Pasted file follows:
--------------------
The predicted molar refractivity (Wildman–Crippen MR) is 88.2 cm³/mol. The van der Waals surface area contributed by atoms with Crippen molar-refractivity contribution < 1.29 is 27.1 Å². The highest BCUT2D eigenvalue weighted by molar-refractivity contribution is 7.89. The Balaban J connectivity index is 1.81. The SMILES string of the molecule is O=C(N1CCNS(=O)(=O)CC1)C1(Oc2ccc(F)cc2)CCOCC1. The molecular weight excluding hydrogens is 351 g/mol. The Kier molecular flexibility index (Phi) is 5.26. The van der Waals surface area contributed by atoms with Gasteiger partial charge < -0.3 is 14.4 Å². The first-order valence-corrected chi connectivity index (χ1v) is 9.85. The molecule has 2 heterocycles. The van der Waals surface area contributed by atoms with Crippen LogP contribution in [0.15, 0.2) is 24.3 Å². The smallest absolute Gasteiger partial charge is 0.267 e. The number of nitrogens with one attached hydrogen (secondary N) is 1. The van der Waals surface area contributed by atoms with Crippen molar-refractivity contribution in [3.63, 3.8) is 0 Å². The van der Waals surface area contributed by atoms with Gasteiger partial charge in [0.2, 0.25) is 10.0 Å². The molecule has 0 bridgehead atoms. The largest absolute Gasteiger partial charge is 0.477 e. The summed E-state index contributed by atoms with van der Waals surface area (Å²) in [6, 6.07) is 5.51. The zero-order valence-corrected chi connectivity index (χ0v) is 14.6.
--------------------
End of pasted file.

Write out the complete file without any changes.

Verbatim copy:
The predicted molar refractivity (Wildman–Crippen MR) is 88.2 cm³/mol. The van der Waals surface area contributed by atoms with Crippen molar-refractivity contribution < 1.29 is 27.1 Å². The highest BCUT2D eigenvalue weighted by molar-refractivity contribution is 7.89. The Balaban J connectivity index is 1.81. The SMILES string of the molecule is O=C(N1CCNS(=O)(=O)CC1)C1(Oc2ccc(F)cc2)CCOCC1. The molecular weight excluding hydrogens is 351 g/mol. The Kier molecular flexibility index (Phi) is 5.26. The van der Waals surface area contributed by atoms with Gasteiger partial charge < -0.3 is 14.4 Å². The first-order valence-corrected chi connectivity index (χ1v) is 9.85. The molecule has 2 heterocycles. The van der Waals surface area contributed by atoms with Crippen LogP contribution in [0.15, 0.2) is 24.3 Å². The smallest absolute Gasteiger partial charge is 0.267 e. The number of nitrogens with one attached hydrogen (secondary N) is 1. The van der Waals surface area contributed by atoms with Crippen molar-refractivity contribution in [3.63, 3.8) is 0 Å². The van der Waals surface area contributed by atoms with Gasteiger partial charge in [0.2, 0.25) is 10.0 Å². The molecule has 0 bridgehead atoms. The largest absolute Gasteiger partial charge is 0.477 e. The summed E-state index contributed by atoms with van der Waals surface area (Å²) in [6, 6.07) is 5.51. The zero-order valence-corrected chi connectivity index (χ0v) is 14.6.